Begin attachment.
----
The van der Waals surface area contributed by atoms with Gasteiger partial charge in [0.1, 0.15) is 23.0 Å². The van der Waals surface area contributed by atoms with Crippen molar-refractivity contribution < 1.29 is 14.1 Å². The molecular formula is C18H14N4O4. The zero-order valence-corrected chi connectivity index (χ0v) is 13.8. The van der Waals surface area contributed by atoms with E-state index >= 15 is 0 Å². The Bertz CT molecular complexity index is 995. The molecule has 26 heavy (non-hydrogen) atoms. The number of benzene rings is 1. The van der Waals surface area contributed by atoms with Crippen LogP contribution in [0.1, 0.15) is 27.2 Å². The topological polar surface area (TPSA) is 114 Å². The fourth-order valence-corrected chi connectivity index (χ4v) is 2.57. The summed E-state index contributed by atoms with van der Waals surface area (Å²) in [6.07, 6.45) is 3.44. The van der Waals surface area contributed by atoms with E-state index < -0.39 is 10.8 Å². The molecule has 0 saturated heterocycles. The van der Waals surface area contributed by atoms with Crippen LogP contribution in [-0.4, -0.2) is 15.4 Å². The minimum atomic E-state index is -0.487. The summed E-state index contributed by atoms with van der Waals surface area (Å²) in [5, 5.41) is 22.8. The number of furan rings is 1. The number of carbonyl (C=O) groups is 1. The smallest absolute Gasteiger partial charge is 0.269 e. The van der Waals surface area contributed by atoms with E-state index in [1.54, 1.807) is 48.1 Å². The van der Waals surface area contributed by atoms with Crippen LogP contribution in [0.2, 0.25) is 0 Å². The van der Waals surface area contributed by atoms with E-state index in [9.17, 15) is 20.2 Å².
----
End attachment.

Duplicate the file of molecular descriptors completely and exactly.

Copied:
The van der Waals surface area contributed by atoms with Gasteiger partial charge in [0.1, 0.15) is 23.0 Å². The van der Waals surface area contributed by atoms with Crippen molar-refractivity contribution < 1.29 is 14.1 Å². The molecular formula is C18H14N4O4. The zero-order valence-corrected chi connectivity index (χ0v) is 13.8. The van der Waals surface area contributed by atoms with E-state index >= 15 is 0 Å². The Bertz CT molecular complexity index is 995. The molecule has 26 heavy (non-hydrogen) atoms. The number of benzene rings is 1. The van der Waals surface area contributed by atoms with Crippen LogP contribution in [0.1, 0.15) is 27.2 Å². The topological polar surface area (TPSA) is 114 Å². The fourth-order valence-corrected chi connectivity index (χ4v) is 2.57. The summed E-state index contributed by atoms with van der Waals surface area (Å²) in [6.07, 6.45) is 3.44. The van der Waals surface area contributed by atoms with E-state index < -0.39 is 10.8 Å². The molecule has 0 saturated heterocycles. The van der Waals surface area contributed by atoms with Crippen LogP contribution in [-0.4, -0.2) is 15.4 Å². The minimum atomic E-state index is -0.487. The summed E-state index contributed by atoms with van der Waals surface area (Å²) in [5, 5.41) is 22.8. The number of furan rings is 1. The number of carbonyl (C=O) groups is 1. The smallest absolute Gasteiger partial charge is 0.269 e. The van der Waals surface area contributed by atoms with E-state index in [1.54, 1.807) is 48.1 Å². The van der Waals surface area contributed by atoms with Crippen LogP contribution in [0.2, 0.25) is 0 Å². The van der Waals surface area contributed by atoms with E-state index in [9.17, 15) is 20.2 Å².